Cryptocurrency is stolen through a new malware campaign using Satacom Downloader

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A recent malware campaign has been discovered that utilizes the Satacom downloader to distribute stealthy malware for cryptocurrency theft. The malware aims to steal BTC from victims’ accounts by injecting malicious code into targeted cryptocurrency websites. The campaign primarily targets users of popular cryptocurrency platforms such as Coinbase, Bybit, KuCoin, Huobi, and Binance, with a focus on users in Brazil, Algeria, Turkey, Vietnam, Indonesia, India, Egypt, and Mexico.

The Satacom downloader, also known as Legion Loader, has been previously used as a dropper for various types of malware, including information stealers and cryptocurrency miners. The infection begins when users searching for cracked software are redirected to fraudulent websites hosting ZIP archive files containing the malware. These websites employ different techniques, such as hardcoded download links or injected download buttons through legitimate ad plugins.

Within the archive file, an executable named “Setup.exe” is present, which appears larger in size due to null bytes, aiming to evade detection. Running the binary triggers the malware routine, leading to the execution of the Satacom downloader. The downloader uses DNS requests as a command-and-control method to fetch the URL hosting the actual malware.

The malware campaign utilizes a PowerShell script to download a browser add-on from a remote server. It also modifies browser shortcut files on the compromised system to launch the browser with the downloaded extension. The malicious add-on disguises itself as a Google Drive extension and employs web injections sent by the command-and-control server to manipulate content on targeted cryptocurrency websites and steal cryptocurrencies.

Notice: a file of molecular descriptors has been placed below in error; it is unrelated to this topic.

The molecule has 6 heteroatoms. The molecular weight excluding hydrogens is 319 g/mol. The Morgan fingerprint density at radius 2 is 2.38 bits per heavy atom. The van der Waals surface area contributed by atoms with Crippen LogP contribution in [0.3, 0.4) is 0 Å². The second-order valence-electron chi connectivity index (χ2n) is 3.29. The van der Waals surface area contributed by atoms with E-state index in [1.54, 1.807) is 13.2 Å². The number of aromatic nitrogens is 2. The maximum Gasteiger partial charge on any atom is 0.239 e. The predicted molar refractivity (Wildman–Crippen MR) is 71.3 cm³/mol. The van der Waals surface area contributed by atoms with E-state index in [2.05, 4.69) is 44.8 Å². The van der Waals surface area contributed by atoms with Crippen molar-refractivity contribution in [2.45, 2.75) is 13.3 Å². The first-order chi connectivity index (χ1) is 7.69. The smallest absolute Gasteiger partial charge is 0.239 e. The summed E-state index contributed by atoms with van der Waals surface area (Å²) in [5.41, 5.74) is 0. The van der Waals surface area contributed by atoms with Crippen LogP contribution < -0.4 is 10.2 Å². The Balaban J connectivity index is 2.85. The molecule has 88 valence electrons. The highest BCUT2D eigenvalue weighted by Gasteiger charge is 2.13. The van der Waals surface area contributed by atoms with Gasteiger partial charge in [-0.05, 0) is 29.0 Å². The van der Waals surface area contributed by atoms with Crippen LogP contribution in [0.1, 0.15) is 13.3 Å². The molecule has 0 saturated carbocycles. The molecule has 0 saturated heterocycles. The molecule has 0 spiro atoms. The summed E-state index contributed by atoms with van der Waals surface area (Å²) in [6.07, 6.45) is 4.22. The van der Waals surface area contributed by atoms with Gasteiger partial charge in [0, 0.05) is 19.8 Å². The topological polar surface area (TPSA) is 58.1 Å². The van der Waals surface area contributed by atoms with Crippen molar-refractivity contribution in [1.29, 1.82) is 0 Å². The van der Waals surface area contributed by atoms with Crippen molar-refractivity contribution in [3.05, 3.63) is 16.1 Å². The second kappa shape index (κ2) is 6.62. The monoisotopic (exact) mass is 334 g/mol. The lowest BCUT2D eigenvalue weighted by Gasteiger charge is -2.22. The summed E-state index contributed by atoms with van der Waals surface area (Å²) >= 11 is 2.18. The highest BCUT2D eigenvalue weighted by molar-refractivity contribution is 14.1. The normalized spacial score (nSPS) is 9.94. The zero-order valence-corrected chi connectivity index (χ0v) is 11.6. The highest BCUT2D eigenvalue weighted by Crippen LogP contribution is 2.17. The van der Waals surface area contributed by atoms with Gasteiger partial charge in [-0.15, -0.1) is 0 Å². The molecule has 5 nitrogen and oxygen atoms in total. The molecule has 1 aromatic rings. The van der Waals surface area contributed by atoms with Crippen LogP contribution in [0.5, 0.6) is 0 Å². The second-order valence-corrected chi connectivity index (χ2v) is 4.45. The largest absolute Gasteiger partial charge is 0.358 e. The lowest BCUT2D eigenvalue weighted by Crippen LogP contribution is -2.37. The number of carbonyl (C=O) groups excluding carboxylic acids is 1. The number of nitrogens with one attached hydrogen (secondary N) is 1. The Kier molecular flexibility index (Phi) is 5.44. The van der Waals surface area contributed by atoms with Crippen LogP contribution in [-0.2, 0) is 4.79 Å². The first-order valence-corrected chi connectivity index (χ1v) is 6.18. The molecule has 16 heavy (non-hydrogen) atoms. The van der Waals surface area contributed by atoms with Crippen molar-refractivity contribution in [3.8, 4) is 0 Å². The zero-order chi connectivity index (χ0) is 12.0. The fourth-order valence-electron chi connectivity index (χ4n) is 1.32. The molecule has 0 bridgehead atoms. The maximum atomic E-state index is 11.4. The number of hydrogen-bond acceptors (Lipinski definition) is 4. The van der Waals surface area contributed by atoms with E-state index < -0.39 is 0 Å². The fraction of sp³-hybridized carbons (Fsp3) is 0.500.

To avoid domain blockades or takedowns, the campaign conceals the command-and-control address within the script and address fields of the most recent Bitcoin transaction associated with a controlled wallet address. The add-on also includes features to conceal email confirmations of fraudulent transactions across Gmail, Hotmail, and Yahoo! services through HTML code injections.

Additionally, the malicious extension has the ability to extract system metadata, cookies, browser history, and screenshots, and receive commands from the command-and-control server. The extension can update its functionality by modifying the C2 server URL through transactions to a specific BTC wallet, allowing threat actors to change the domain in case of bans or blocks by antivirus vendors.

It’s essential for users to be cautious when downloading software from untrusted sources and to ensure their systems are protected with up-to-date security software to prevent falling victim to such malware campaigns.


1 Comment to “ Cryptocurrency is stolen through a new malware campaign using Satacom Downloader”

  1. It gives me much pleasure to be one of the Arab Security Consultants

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